Over on the Biblio list they got into a discussion this morning about "what do booksellers watch on tv?" Predictably, there were half a dozen posts from the folks who declared "I don't have a tv" or "I haven't watched in years". Well, ok, good. I'm proud of you. The question, however, obviously does not apply to you, so why chime in, except to impress us with your upstanding tv-less morality?
Television and movies are a lot like books- there's a lot a dross and a few gems. I'm not sure why folks feel so proud declaring "I never watch" -if you never watch, how the fuck do you know there's nothing on? It's like declaring you never read any modern fiction because there are no good modern novelists; well, how do you know?
But the question got me to make a list, which Joyce posted on Bibliophile Bullpen this afternoon, and which I will now expand on a bit-
The Office. If you enjoy reading Evelyn Waugh for his subtle but deadly satire then you will enjoy The Office. It is well written and superbly cast. It's like a chapter of Waugh a week, but brought up to date and set in a modern corporate office. Great fun. Why not just read Waugh, I hear you ask? Well, I've read all of them. Twice.
My Name is Earl. A wonderfully quirky show, which reminds me a bit of a Vladimir Voinovich novel, and which definitely draws on the influence of Magnus Mills' "The Restraint of Beasts" and "All Quiet on the Orient Express".
Project Runway. Good [fill in name of your favorite trash novelist here]-type fun. And, as I said here last week, what's not to like about a show where most of the women are hot and only partially clothed?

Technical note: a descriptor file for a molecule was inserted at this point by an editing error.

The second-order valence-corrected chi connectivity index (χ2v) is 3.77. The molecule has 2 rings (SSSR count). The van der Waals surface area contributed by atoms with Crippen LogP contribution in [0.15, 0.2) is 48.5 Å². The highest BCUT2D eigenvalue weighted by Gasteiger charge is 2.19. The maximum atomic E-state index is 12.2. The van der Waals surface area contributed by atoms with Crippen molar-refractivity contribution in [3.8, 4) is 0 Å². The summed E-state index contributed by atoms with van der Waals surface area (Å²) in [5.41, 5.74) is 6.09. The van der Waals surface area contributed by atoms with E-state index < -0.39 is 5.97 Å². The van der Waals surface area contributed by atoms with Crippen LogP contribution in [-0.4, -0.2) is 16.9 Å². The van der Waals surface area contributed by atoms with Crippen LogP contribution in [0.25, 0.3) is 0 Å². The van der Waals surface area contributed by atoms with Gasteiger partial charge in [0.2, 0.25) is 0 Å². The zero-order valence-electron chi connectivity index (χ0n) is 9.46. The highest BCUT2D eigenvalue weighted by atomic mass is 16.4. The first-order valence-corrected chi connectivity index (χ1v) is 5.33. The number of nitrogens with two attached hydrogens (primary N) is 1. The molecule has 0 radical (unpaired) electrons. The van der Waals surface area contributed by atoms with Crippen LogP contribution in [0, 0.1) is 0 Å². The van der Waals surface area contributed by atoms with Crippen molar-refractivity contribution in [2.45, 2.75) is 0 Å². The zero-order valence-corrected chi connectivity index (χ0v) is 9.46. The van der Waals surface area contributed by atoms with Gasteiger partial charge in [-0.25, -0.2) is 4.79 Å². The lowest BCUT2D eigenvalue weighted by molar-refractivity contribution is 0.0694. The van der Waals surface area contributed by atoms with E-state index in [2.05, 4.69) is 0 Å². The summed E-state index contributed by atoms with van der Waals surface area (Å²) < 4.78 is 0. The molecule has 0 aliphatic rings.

Desperate Housewives. OK, no good excuse. The moral equivalent of reading 'People' magazine. Sue me. Marcia Cross is a babe. And it's always interesting (in a creepy way) to see how thin poor Terry Hatcher can get. The woman needs to start eating again, this month, if possible. And this season we get to watch Alfre Woodard look devious, which she is really good at.
History Channel. Last night they had an interesting show on building demolition. You can read all the history and tech you want, sometimes it just pays to have moving pictures to go along with the story. I mean c'mon, when things go Boom, that calls for video and sound.
Arrested Development. What do you get when you combine elements of Fernando Arrabal's "The Compass Stone", William Monahan's "Lighthouse", Evelyn Waugh's "The Loved One", along with a pinch of Edgar Allan Poe, and make a television series out of it? That's right- something quirky, confusing and brilliant which very few people care to watch.
Boston Red Sox - anyone who follows their seasons on tv often finds themselves descending into something resembling a Kafka novel along about mid-August/early September.
Oops. Gotta go. It's almost time for "The Simpsons".